Art and Faith : A Theology of Making.

By: Fujimura, MakotoContributor(s): Wright, N. TMaterial type: TextTextSeries: JSTOR eBooksPublisher: New Haven : Yale University Press, 2021Description: 1 online resource (184 p.)ISBN: 9780300255935; 0300255934Subject(s): Creative ability -- Religious aspects -- Christianity | Spiritual lifeGenre/Form: Electronic books.Additional physical formats: Print version:: Art and Faith : A Theology of MakingDDC classification: 248.4 LOC classification: BT709.5Online resources: Click here to view this ebook. Summary: From a world-renowned painter, an exploration of creativity's quintessential--and often overlooked--role in the spiritual life.
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BT709.5 (Browse shelf) https://ezproxy.uttyler.edu/login?url=https://www.jstor.org/stable/10.2307/j.ctv1b9f51v Available on1225548053

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From a world-renowned painter, an exploration of creativity's quintessential--and often overlooked--role in the spiritual life.

Reviews provided by Syndetics

CHOICE Review

Also author of Culture Care (2017), Fujimura is a world-renowned painter whose work hangs in major galleries and museums. In Theology of Making, he argues that artists help the world glimpse, and participate in, the "new creation," which he understands to be the work of God, the primary artist. Despite the book's often-moving stories and examples, Fujimara's reflections seem scattered, fragmentary, and unsystematic. He speaks of "lingering trauma" but only later reveals that the trauma resulted from his displacement by the 2001 attack on the World Trade Center. He writes of a fellow artist's reinvention after losing decades of work in a fire and says he cannot imagine such a loss. But he notes that he himself lost many works during Superstorm Sandy (2012)--an experience he chose not to discuss though it would have enriched the book. Though sometimes insightful and moving, the author's reflections seem scattered and episodic. Fujimura relies almost exclusively on the work of British theologian N. T. Wright for biblical exegesis, not mentioning critiques of Wright's proposals. In the end, though the book offers interesting thoughts, readers can find more systematic treatments of theology and art, especially given the recent renaissance of work in the field. Summing Up: Optional. General readers only. --Aaron Wesley Klink, Duke University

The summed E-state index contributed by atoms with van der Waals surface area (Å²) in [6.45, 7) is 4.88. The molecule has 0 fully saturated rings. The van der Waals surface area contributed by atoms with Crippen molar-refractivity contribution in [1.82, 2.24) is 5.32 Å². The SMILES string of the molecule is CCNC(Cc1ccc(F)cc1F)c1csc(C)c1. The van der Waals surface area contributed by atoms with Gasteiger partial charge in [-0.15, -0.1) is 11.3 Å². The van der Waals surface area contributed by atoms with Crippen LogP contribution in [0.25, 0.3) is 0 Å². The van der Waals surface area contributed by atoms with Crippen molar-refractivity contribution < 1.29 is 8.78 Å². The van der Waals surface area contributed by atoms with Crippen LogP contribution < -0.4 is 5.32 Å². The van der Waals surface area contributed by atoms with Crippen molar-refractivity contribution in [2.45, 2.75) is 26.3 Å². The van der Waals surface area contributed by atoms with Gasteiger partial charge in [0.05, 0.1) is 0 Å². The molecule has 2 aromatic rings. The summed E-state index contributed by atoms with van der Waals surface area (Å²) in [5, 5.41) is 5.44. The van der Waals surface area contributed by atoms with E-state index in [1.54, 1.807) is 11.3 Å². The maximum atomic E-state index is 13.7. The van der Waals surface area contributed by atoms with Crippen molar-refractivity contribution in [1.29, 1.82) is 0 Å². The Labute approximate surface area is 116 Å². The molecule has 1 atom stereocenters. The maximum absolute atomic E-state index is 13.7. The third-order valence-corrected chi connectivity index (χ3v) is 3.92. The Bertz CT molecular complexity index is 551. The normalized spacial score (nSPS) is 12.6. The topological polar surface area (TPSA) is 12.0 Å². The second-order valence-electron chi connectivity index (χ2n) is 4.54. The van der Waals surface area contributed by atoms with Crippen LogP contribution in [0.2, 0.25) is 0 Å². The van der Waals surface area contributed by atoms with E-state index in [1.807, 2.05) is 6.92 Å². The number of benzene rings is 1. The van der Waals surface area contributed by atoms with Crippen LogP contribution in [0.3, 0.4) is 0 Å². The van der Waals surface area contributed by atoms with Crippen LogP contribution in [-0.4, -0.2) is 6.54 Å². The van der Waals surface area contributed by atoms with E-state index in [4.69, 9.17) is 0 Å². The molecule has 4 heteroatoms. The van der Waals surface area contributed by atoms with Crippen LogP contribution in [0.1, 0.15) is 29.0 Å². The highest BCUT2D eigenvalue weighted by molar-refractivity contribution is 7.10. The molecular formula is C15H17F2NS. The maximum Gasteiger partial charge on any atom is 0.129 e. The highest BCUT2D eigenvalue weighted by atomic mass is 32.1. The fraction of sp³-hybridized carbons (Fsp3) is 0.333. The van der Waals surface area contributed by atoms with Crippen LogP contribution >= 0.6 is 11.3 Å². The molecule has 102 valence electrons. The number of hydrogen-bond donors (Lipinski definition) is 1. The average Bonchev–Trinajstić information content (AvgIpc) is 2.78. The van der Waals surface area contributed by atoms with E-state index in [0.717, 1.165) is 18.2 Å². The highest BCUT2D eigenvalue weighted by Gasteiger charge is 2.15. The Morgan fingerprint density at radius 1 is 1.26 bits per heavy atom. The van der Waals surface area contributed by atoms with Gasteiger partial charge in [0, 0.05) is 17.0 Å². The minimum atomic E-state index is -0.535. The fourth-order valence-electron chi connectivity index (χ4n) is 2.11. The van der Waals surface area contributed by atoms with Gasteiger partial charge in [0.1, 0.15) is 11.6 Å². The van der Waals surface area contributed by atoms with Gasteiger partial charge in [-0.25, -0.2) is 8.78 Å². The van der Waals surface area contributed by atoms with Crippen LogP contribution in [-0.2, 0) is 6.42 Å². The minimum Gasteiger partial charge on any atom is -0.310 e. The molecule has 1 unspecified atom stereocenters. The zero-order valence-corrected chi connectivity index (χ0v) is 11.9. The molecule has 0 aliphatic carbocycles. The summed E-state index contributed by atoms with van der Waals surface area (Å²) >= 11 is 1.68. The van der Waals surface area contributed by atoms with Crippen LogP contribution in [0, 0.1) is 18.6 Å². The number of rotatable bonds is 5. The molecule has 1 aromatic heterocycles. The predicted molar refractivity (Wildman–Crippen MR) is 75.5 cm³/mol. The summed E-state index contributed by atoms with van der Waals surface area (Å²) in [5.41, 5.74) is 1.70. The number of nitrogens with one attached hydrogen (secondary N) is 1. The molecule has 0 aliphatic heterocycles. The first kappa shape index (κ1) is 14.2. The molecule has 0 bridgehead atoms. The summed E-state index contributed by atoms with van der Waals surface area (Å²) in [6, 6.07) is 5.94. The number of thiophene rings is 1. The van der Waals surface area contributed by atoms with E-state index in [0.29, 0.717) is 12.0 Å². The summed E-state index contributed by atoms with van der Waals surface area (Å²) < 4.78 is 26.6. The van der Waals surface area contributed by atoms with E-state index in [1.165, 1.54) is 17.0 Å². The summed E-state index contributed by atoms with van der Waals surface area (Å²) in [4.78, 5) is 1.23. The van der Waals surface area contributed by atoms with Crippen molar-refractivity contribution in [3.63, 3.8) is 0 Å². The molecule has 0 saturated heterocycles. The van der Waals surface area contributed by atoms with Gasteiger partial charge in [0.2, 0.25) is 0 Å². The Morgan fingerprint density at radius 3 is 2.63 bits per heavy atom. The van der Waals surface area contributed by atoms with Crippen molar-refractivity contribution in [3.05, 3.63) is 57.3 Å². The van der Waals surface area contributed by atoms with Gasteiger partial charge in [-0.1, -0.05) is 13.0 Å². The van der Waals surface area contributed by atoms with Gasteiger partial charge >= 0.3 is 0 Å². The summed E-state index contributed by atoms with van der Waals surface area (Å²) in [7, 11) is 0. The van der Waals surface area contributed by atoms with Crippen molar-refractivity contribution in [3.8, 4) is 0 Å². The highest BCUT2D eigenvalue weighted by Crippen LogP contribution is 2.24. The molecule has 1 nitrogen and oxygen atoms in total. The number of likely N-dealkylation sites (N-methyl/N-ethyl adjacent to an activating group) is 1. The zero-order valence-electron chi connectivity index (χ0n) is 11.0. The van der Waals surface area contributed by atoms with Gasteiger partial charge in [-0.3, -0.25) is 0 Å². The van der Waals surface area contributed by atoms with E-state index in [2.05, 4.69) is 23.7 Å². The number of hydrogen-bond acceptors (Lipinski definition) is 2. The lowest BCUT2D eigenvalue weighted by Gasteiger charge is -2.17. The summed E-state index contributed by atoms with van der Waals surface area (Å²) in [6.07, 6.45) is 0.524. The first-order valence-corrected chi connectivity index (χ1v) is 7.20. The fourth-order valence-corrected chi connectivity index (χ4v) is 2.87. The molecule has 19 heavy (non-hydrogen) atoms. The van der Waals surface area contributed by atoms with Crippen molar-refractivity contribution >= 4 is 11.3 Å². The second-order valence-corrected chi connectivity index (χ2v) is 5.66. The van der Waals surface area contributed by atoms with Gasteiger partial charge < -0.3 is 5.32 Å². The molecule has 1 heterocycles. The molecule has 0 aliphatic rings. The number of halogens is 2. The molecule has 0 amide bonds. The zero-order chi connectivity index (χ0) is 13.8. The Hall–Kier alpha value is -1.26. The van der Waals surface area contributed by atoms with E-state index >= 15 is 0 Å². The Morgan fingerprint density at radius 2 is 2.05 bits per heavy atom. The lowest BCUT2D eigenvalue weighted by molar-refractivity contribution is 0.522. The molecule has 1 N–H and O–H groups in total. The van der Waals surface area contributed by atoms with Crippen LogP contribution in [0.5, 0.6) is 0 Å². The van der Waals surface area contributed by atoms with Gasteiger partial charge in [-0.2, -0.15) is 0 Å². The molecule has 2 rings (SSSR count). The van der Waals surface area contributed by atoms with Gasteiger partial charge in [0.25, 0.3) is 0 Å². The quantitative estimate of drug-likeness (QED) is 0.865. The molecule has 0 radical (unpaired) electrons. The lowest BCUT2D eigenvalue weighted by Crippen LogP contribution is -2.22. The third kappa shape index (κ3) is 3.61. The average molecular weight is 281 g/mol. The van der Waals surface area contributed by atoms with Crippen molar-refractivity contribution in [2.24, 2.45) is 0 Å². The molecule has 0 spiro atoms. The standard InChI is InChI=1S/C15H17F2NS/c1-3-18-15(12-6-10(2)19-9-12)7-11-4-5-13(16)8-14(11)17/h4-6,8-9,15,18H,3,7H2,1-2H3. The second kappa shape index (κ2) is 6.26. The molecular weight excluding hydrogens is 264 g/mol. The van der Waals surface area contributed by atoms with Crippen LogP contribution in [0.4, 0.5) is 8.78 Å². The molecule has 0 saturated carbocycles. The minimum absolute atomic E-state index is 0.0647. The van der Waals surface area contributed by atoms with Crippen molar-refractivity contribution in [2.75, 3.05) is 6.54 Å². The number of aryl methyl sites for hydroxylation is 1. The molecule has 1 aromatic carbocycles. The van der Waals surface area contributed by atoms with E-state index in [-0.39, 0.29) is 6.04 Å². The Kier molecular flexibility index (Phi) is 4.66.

Author notes provided by Syndetics

Makoto Fujimura is the founder of the International Arts Movement and the Fujimura Institute, and co-founder of the Kintsugi Academy. He lives in Princeton, NJ.

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